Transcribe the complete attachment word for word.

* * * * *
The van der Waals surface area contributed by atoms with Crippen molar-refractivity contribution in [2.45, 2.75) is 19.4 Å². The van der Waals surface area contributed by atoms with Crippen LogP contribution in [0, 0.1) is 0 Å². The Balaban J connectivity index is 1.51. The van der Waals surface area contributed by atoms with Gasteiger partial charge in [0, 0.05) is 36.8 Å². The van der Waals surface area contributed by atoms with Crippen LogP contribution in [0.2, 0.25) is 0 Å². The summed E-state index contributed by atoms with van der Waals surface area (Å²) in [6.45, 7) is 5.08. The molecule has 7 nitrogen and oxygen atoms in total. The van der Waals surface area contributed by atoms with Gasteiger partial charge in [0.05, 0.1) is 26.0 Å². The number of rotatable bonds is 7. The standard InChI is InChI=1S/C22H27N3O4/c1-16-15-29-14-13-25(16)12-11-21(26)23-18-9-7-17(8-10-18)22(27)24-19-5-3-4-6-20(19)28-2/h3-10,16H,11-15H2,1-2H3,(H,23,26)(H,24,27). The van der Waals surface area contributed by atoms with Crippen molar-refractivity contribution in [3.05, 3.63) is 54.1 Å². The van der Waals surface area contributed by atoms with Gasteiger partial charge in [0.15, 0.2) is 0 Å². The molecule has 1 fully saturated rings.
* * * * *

The van der Waals surface area contributed by atoms with Crippen molar-refractivity contribution in [2.45, 2.75) is 19.4 Å². The van der Waals surface area contributed by atoms with Crippen LogP contribution in [0, 0.1) is 0 Å². The Balaban J connectivity index is 1.51. The van der Waals surface area contributed by atoms with Gasteiger partial charge in [0, 0.05) is 36.8 Å². The van der Waals surface area contributed by atoms with Crippen LogP contribution in [0.2, 0.25) is 0 Å². The summed E-state index contributed by atoms with van der Waals surface area (Å²) in [6.45, 7) is 5.08. The molecule has 7 nitrogen and oxygen atoms in total. The van der Waals surface area contributed by atoms with Gasteiger partial charge in [0.05, 0.1) is 26.0 Å². The number of rotatable bonds is 7. The standard InChI is InChI=1S/C22H27N3O4/c1-16-15-29-14-13-25(16)12-11-21(26)23-18-9-7-17(8-10-18)22(27)24-19-5-3-4-6-20(19)28-2/h3-10,16H,11-15H2,1-2H3,(H,23,26)(H,24,27). The van der Waals surface area contributed by atoms with Crippen molar-refractivity contribution in [3.05, 3.63) is 54.1 Å². The van der Waals surface area contributed by atoms with Gasteiger partial charge in [0.15, 0.2) is 0 Å². The molecule has 1 fully saturated rings.